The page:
An ancient virus that has tagged along harmlessly through human evolution appears to improve people's chances of surviving AIDS by blocking HIV's ability to infect blood cells, new research shows.
Several recent studies have found that people who are infected with the recently discovered bug, called GB virus C, are substantially less likely than usual to die from AIDS. Experts assumed that GBV-C somehow interferes with HIV, but just how this protection works has been a mystery.
Now experts think they have the answer: It thwarts HIV's ability to infect cells by wiping away one of the chemical docking posts that HIV needs to make its entry.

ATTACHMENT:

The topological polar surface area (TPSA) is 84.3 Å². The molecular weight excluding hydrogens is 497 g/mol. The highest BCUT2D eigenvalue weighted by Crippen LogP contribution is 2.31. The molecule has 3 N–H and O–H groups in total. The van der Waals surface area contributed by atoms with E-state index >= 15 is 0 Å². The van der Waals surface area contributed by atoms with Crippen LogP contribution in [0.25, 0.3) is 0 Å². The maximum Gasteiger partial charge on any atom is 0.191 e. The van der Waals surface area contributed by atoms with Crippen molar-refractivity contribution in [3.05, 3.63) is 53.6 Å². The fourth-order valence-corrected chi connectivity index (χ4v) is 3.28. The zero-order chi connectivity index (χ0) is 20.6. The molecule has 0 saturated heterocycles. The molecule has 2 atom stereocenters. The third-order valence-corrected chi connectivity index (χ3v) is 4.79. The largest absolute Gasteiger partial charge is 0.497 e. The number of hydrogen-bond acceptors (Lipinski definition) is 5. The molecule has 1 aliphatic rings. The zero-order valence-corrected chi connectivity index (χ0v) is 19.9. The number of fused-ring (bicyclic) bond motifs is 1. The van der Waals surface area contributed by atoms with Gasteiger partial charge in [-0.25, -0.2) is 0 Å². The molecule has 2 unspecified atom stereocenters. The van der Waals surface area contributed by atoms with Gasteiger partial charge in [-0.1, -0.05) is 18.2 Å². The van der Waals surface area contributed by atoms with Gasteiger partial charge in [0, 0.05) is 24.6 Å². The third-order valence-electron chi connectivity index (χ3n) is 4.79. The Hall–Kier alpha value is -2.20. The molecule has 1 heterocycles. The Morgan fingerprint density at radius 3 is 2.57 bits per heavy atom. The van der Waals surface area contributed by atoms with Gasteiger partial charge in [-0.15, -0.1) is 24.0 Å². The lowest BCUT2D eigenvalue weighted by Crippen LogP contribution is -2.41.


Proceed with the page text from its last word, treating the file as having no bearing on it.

I think we'll find a lot of subtly beneficial contagions once we seriously start to look for them. It may become common practice someday to survey the full complement of commensal flora in healthy, long-lived people to find new beneficial infectious agents -- or even to intentionally transfuse the blood from healthy, long-lived people to the young or ill, in the hopes of transferring contagious good health, even without knowing precisely which agents are salubrious. (I've written about this before, where I also suggested the term saluvirus for health-giving viruses.)